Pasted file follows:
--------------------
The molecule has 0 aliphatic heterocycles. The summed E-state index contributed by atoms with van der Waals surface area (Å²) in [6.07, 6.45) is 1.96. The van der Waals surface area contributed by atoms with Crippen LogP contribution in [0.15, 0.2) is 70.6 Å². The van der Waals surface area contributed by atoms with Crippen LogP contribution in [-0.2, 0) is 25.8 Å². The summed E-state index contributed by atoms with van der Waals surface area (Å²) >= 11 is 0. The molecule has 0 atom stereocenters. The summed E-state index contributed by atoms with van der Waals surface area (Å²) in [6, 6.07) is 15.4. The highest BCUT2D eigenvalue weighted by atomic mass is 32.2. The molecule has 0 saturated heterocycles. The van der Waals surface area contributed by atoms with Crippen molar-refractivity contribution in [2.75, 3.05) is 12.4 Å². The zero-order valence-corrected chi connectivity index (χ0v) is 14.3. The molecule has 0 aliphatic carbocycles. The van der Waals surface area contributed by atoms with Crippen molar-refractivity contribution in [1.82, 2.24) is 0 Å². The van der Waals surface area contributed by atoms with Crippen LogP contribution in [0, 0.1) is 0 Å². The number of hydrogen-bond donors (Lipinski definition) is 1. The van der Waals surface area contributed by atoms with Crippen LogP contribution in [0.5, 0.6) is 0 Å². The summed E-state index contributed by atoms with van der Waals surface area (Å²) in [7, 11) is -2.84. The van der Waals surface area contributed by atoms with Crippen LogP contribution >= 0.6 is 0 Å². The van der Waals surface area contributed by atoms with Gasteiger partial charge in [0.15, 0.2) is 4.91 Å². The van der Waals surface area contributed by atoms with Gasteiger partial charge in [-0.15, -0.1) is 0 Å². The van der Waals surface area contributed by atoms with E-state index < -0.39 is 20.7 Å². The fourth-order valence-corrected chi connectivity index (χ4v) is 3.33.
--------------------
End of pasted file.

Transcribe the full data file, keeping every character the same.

The molecule has 0 aliphatic heterocycles. The summed E-state index contributed by atoms with van der Waals surface area (Å²) in [6.07, 6.45) is 1.96. The van der Waals surface area contributed by atoms with Crippen LogP contribution in [0.15, 0.2) is 70.6 Å². The van der Waals surface area contributed by atoms with Crippen LogP contribution in [-0.2, 0) is 25.8 Å². The summed E-state index contributed by atoms with van der Waals surface area (Å²) >= 11 is 0. The molecule has 0 atom stereocenters. The summed E-state index contributed by atoms with van der Waals surface area (Å²) in [6, 6.07) is 15.4. The highest BCUT2D eigenvalue weighted by atomic mass is 32.2. The molecule has 0 saturated heterocycles. The van der Waals surface area contributed by atoms with Crippen molar-refractivity contribution in [2.75, 3.05) is 12.4 Å². The zero-order valence-corrected chi connectivity index (χ0v) is 14.3. The molecule has 0 aliphatic carbocycles. The van der Waals surface area contributed by atoms with Crippen molar-refractivity contribution in [1.82, 2.24) is 0 Å². The van der Waals surface area contributed by atoms with Crippen LogP contribution in [0, 0.1) is 0 Å². The number of hydrogen-bond donors (Lipinski definition) is 1. The van der Waals surface area contributed by atoms with Crippen LogP contribution in [0.5, 0.6) is 0 Å². The summed E-state index contributed by atoms with van der Waals surface area (Å²) in [7, 11) is -2.84. The van der Waals surface area contributed by atoms with Crippen LogP contribution >= 0.6 is 0 Å². The van der Waals surface area contributed by atoms with Gasteiger partial charge in [0.15, 0.2) is 4.91 Å². The van der Waals surface area contributed by atoms with Gasteiger partial charge in [-0.15, -0.1) is 0 Å². The van der Waals surface area contributed by atoms with E-state index < -0.39 is 20.7 Å². The fourth-order valence-corrected chi connectivity index (χ4v) is 3.33.